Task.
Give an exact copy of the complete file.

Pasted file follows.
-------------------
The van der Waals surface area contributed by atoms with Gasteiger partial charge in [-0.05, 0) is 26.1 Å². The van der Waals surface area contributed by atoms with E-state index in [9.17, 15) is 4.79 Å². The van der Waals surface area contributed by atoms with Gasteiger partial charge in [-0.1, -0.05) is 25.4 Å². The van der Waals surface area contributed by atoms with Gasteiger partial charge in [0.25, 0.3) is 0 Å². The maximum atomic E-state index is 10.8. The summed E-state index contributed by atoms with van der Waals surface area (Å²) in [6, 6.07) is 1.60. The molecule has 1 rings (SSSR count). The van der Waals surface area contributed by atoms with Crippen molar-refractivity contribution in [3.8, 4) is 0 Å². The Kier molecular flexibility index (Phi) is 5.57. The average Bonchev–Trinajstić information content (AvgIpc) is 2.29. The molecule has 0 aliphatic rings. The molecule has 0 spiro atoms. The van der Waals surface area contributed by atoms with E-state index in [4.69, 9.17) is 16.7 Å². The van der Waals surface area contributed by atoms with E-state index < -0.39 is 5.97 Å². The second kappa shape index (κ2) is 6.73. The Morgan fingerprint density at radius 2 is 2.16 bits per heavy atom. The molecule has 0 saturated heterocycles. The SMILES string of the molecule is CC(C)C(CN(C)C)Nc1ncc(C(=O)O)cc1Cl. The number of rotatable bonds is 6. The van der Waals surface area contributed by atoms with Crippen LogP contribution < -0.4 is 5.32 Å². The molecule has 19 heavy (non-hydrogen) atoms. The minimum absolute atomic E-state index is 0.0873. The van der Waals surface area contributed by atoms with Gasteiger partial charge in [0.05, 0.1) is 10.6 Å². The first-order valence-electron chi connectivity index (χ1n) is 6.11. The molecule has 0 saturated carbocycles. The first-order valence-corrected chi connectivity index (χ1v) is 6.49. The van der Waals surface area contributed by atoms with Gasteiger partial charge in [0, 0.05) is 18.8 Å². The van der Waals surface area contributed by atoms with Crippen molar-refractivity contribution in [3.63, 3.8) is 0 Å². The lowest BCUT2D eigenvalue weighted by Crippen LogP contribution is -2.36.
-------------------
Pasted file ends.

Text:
The van der Waals surface area contributed by atoms with Gasteiger partial charge in [-0.05, 0) is 26.1 Å². The van der Waals surface area contributed by atoms with E-state index in [9.17, 15) is 4.79 Å². The van der Waals surface area contributed by atoms with Gasteiger partial charge in [-0.1, -0.05) is 25.4 Å². The van der Waals surface area contributed by atoms with Gasteiger partial charge in [0.25, 0.3) is 0 Å². The maximum atomic E-state index is 10.8. The summed E-state index contributed by atoms with van der Waals surface area (Å²) in [6, 6.07) is 1.60. The molecule has 1 rings (SSSR count). The van der Waals surface area contributed by atoms with Crippen molar-refractivity contribution in [3.8, 4) is 0 Å². The Kier molecular flexibility index (Phi) is 5.57. The average Bonchev–Trinajstić information content (AvgIpc) is 2.29. The molecule has 0 aliphatic rings. The molecule has 0 spiro atoms. The van der Waals surface area contributed by atoms with E-state index in [4.69, 9.17) is 16.7 Å². The van der Waals surface area contributed by atoms with E-state index < -0.39 is 5.97 Å². The second kappa shape index (κ2) is 6.73. The Morgan fingerprint density at radius 2 is 2.16 bits per heavy atom. The molecule has 0 saturated heterocycles. The SMILES string of the molecule is CC(C)C(CN(C)C)Nc1ncc(C(=O)O)cc1Cl. The number of rotatable bonds is 6. The van der Waals surface area contributed by atoms with Crippen LogP contribution < -0.4 is 5.32 Å². The molecule has 19 heavy (non-hydrogen) atoms. The minimum absolute atomic E-state index is 0.0873. The van der Waals surface area contributed by atoms with Gasteiger partial charge in [0.05, 0.1) is 10.6 Å². The first-order valence-electron chi connectivity index (χ1n) is 6.11. The molecule has 0 saturated carbocycles. The first-order valence-corrected chi connectivity index (χ1v) is 6.49. The van der Waals surface area contributed by atoms with Gasteiger partial charge in [0, 0.05) is 18.8 Å². The van der Waals surface area contributed by atoms with Crippen molar-refractivity contribution in [3.63, 3.8) is 0 Å². The lowest BCUT2D eigenvalue weighted by Crippen LogP contribution is -2.36.